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Wood Flooring Species
Other Names and Species:
Fraser River Douglas-fir
Rocky Mountain Douglas-fir
Western North America
Depending on the age and growing location of the tree, the color of Douglas-fir can vary, but is usually light brown, with hints of yellow or red, as well as darker growth rings. The wood is moderately lustrous, showing a generally straight grain with occasional wavy or curly figuring. The texture ranges from medium to coarse.
Douglas-fir is reported to be moderately resistant to decay, though it is somewhat susceptible to insect attack. When worked, it gives off a sweet, piney odor from the resin or pitch that the wood contains.
Janka Hardness: 660
Falling near the bottom of the Janka scale, Douglas-fir is one of the softest and least durable woods. One hundred twelve percent harder than larch but ninety-six percent softer than southern yellow pine (loblolly and shortleaf), it is only one-third as hard as santos mahogany’s ranking of 2200.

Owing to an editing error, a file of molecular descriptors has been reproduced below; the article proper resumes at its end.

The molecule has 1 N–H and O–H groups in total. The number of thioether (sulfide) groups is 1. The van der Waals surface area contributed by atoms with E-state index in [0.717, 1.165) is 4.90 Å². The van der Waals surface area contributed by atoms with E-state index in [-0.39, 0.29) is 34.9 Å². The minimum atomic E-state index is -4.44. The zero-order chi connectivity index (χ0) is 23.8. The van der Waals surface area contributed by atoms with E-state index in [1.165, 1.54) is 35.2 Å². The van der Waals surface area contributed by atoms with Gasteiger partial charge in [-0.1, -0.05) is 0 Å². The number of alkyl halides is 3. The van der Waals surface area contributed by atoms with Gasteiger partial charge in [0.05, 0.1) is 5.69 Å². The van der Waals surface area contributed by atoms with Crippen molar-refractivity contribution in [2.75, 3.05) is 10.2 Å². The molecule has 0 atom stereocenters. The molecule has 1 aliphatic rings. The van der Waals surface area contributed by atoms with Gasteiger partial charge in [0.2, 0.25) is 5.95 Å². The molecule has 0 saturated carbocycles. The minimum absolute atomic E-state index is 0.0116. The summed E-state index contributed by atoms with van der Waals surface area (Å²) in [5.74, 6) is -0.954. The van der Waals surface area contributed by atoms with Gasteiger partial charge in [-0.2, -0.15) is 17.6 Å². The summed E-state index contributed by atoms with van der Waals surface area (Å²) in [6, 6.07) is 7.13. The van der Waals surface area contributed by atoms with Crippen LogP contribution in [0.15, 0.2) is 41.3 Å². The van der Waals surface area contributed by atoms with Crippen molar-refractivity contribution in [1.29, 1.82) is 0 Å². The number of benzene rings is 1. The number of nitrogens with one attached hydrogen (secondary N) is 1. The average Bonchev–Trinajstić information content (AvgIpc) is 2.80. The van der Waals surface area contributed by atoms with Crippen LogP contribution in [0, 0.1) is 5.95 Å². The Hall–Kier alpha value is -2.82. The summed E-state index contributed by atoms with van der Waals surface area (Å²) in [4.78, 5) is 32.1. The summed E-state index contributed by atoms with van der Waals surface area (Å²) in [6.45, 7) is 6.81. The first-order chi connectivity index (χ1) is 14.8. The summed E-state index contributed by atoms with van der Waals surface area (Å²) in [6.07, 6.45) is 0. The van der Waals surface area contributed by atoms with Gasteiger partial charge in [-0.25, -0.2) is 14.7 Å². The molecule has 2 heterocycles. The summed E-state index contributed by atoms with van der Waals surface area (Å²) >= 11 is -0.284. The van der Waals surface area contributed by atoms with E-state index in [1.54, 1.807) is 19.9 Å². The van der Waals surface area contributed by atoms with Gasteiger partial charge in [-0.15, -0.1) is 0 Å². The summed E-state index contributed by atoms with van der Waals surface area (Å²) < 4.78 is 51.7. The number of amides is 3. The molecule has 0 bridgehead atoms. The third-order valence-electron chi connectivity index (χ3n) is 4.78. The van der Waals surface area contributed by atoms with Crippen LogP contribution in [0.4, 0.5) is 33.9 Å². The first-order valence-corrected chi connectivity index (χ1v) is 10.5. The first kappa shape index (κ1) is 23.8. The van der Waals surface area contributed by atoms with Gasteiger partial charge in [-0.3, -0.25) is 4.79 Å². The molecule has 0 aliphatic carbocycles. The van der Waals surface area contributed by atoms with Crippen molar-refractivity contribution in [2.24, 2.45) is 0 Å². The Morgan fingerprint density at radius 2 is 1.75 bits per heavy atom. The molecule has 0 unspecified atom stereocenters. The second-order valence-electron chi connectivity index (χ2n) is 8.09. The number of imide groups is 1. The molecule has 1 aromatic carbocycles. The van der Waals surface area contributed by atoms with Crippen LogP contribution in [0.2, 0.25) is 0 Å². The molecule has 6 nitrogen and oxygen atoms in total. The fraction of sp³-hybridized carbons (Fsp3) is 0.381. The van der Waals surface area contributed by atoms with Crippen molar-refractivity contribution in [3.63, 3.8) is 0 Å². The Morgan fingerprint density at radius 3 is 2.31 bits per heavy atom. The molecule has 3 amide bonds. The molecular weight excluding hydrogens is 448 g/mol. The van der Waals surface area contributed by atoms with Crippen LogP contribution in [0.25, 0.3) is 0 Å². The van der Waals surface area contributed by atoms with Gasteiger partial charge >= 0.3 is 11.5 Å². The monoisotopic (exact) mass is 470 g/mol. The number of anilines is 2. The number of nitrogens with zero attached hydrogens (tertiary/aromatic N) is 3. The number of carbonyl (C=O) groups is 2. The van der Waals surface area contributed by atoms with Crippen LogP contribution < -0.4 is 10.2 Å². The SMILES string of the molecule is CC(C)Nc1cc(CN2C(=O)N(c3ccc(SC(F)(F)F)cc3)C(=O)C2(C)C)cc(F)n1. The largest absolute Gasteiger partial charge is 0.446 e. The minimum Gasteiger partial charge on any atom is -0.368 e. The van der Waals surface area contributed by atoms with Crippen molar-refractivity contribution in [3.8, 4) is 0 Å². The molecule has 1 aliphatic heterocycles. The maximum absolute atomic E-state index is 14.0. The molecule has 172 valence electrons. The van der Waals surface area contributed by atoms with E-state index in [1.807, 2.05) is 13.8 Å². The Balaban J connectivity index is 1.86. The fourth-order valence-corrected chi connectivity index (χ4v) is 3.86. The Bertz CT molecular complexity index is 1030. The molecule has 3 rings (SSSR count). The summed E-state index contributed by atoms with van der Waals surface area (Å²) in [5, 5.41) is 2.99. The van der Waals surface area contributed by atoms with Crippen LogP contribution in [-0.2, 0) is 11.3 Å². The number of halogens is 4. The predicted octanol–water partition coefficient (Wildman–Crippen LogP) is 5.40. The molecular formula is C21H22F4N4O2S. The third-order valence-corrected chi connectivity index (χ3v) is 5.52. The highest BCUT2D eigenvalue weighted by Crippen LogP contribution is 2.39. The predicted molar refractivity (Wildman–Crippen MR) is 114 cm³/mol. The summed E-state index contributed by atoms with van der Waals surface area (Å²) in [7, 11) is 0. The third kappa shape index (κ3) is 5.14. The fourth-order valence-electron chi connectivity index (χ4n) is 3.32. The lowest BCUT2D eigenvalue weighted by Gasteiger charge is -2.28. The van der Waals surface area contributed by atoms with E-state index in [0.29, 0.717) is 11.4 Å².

Generally Douglas-fir machines well, with a small to moderate blunting effect on cutting tools. It stains, glues, and finishes well.
Douglas-fir’s uses include wood flooring, plywood manufacturing, veneer, and lumber for structural and construction purposes.
Learn more about available grades of
Douglas-fir hardwood flooring »